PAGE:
Regulators in North Carolina have disciplined iBuying giant Opendoor, saying the company improperly disclosed information about the homes it was selling in the state.
The disciplinary action is detailed in the North Carolina Real Estate Commission’s (NCREC) April bulletin, which states that Opendoor’s license was suspended for 18 months. However, the bulletin also notes that NCREC stayed the suspension, meaning Opendoor’s license remains active and the company is free to continue operating in the state.
The bulletin states that Opendoor made errors in disclosures on three specific properties. In one case, the company allegedly claimed that a home had an outdoor pool and hardwood and tile floors, but in fact it lacked those features. The bulletin also claims Opendoor didn’t make sure the homeowner addressed issues that came up in an inspection, “and/or failed to disclose any outstanding material items which were not corrected.”
In the second case, Opendoor “failed to pull the septic permit prior to listing the property as a 5-bedroom home,” the bulletin states. The home’s existing septic permit only allowed it to be listed as a three bedroom property.
Finally, in the third case, a vendor Opendoor used buried an outdoor pool beneath the back yard rather than remove it. The homeowner later delisted the property and removed the pool.
The NCREC did not respond to Inman’s request for comment on the situation.
However, in a statement to Inman, Opendoor noted the case represents its first disciplinary action in North Carolina. The statement further explains that regulators gave Opendoor “a way to remedy a license suspension with additional education.” That education “was completed in a timely manner, resulting in Opendoor Brokerage’s license remaining active,” the statement also notes.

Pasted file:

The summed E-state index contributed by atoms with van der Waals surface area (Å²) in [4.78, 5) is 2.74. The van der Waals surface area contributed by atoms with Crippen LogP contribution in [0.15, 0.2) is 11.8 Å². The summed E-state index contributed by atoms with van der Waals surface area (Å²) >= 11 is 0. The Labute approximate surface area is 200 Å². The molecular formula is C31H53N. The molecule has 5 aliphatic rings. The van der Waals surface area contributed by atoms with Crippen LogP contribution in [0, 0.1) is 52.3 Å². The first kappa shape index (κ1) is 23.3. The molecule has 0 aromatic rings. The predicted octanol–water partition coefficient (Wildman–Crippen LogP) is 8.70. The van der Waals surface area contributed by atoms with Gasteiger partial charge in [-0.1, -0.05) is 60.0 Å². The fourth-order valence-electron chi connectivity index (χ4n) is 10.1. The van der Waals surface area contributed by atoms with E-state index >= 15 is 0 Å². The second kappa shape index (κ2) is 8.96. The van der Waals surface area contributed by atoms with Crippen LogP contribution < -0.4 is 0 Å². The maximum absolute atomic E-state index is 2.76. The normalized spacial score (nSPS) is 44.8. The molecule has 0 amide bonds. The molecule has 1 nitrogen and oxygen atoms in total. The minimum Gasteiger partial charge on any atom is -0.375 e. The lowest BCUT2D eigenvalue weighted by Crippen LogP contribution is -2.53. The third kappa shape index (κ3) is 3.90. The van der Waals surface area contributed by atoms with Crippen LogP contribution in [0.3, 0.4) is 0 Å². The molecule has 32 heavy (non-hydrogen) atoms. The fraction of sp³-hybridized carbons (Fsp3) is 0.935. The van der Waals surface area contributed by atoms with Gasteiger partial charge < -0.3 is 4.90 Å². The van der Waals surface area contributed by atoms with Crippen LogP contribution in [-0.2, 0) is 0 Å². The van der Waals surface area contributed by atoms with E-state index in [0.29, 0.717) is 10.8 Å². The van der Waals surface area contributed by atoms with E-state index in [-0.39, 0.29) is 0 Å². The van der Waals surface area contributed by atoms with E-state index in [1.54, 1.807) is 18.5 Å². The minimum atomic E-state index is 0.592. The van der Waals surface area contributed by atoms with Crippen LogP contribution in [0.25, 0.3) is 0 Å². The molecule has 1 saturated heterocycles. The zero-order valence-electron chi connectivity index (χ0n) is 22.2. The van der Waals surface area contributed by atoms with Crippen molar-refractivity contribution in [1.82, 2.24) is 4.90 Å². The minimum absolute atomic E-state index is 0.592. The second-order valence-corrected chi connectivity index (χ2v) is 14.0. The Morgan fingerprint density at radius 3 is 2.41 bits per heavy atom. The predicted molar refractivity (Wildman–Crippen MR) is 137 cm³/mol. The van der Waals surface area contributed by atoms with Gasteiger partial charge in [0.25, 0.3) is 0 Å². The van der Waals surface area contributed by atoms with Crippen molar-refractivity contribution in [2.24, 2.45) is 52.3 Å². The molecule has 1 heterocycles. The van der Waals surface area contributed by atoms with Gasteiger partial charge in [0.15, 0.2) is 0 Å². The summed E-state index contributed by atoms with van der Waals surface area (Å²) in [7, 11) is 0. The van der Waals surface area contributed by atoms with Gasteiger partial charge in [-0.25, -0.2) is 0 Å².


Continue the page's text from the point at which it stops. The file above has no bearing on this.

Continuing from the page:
“Opendoor Brokerage is still an active brokerage in North Carolina,” the statement added.
The disciplinary action comes as Opendoor continues a rapid expansion that, as of this week, has taken it to 46 U.S. markets. The latest of those markets include parts of New Jersey and New York state, which were just announced Tuesday.
Expanding geographically has also required Opendoor to evolve its business practices; though iBuying historically was concentrated in affordable Sunbelt cities, the concept has since spread to more complex and expensive markets on the coasts. As a result, Opendoor — along with other iBuyers such as Redfin and Offerpad — have gradually begun buying pricier homes.
While the evolution of the sector proved too challenging for rival Zillow, Opendoor reported in February that its revenue jumped 1,400 percent year over year — though the company also saw rising losses and is yet to become profitable.
In any case, Opendoor ultimately struck a bullish tone in its statement, saying it looks forward to continuing to serve customers in North Carolina, “eliminating the friction they have been enduring in the traditional real estate transaction for decades.”
“Our intent,” the statement added, “is to provide transparency to buyers and their brokers in order to facilitate an informed decision.”
Email Jim Dalrymple II